by Kimberly Kim
I took my umbrella out of its vinyl casing, and strapped it across my back. It’s a strange habit, I know, but ever since the accident I can’t stand it when things move. The strap helps to keep it secure across my back, and I’ve grown quite fond of it.
Coat on, I left the house to catch the first morning bus. Leaving just after dawn makes me feel awake, but this day was somehow different. Perhaps there was some mold in the air? Something sticky. I don’t know what it was, but I felt a strange twitch while yawning, as if an ache lurked somewhere in my body.
On the bus, it was especially quiet. The only movement the swaying of a couple passengers standing up, holding the grips from the ceiling rail. Their bodies moved in unison in slow twists and turns. No one wanted to be up it seemed. As the bus lurched, puddles on the floor sloshed and soaked the cuffs of my pants. I slept standing up, leaning against the lady standing next to me, and woke up the instant I stepped on her foot.
“Oops, sorry about that,” I said. “Just a bumpy ride, I guess.”
The woman whose foot I stepped on was wearing a thin, light green dress with white polka-dots and a nice V-neck, which accented her neckline and drew attention to her snowy white skin. She had the most angelic face. I turned away after she noticed me staring at her for a bit. Her meek smile surprised me as her demeanor seemed to suggest something else entirely. I couldn’t help but take another peek at her as she turned to stare out the window. She looked different from the other people I’ve seen in Seoul.
We rode in silence for the remainder of the trip. Me with my umbrella, leaning closer to the window, so as not to bother her. I had a high red plaid scarf tucked around the bottom of my face and sunglasses and it must have seemed odd to be wearing sunglasses on a day as dark and rainy as it was. She stole another glance, then fumbled with the contents of her purse, looking for something deep within it. “Enough of wondering about a stranger,” she must have thought as she found her iPod and disappeared into the first song on her playlist.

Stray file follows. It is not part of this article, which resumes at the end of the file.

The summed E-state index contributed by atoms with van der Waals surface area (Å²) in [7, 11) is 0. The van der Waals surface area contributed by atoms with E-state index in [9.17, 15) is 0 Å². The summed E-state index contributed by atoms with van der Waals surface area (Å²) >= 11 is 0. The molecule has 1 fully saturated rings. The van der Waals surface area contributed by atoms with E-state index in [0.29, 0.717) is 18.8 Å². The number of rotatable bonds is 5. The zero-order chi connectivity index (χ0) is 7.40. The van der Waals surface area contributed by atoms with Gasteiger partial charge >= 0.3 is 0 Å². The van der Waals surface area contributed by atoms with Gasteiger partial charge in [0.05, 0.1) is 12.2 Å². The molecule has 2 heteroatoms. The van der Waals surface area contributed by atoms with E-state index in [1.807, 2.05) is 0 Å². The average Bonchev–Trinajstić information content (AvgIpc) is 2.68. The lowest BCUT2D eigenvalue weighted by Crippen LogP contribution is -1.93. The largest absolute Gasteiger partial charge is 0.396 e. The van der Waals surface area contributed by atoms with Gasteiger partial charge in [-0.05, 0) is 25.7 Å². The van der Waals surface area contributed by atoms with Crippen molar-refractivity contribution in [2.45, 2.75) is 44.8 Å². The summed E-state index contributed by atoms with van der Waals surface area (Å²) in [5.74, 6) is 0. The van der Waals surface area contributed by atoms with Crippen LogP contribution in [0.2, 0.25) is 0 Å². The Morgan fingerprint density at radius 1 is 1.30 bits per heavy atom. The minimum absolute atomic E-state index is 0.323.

She eventually got up to leave the bus. Didn’t seem to have an umbrella so I rushed after her and, just as she was about to step off, I clicked the button and it heroically open, saving her from the rain. She looked over her shoulder and blushed, pulled out her ear buds.
“Thanks. Coming to my rescue, I see,” she said, still shy and I liked that.
“Well, yes. I suppose I am,” I replied.
“I live just a couple blocks away,” she said. “It’s not too far.”
“Alright, I’ll walk you home,” I said without the slightest hesitation.
We moved in silence, twisting and turning around the people in the alleyway.
“What’s your name, by the way?” she asked as she turned to me, nose scrunching up.
“Joshua,” I said and turned to her.
“Hi, I’m Stella.” She smiled.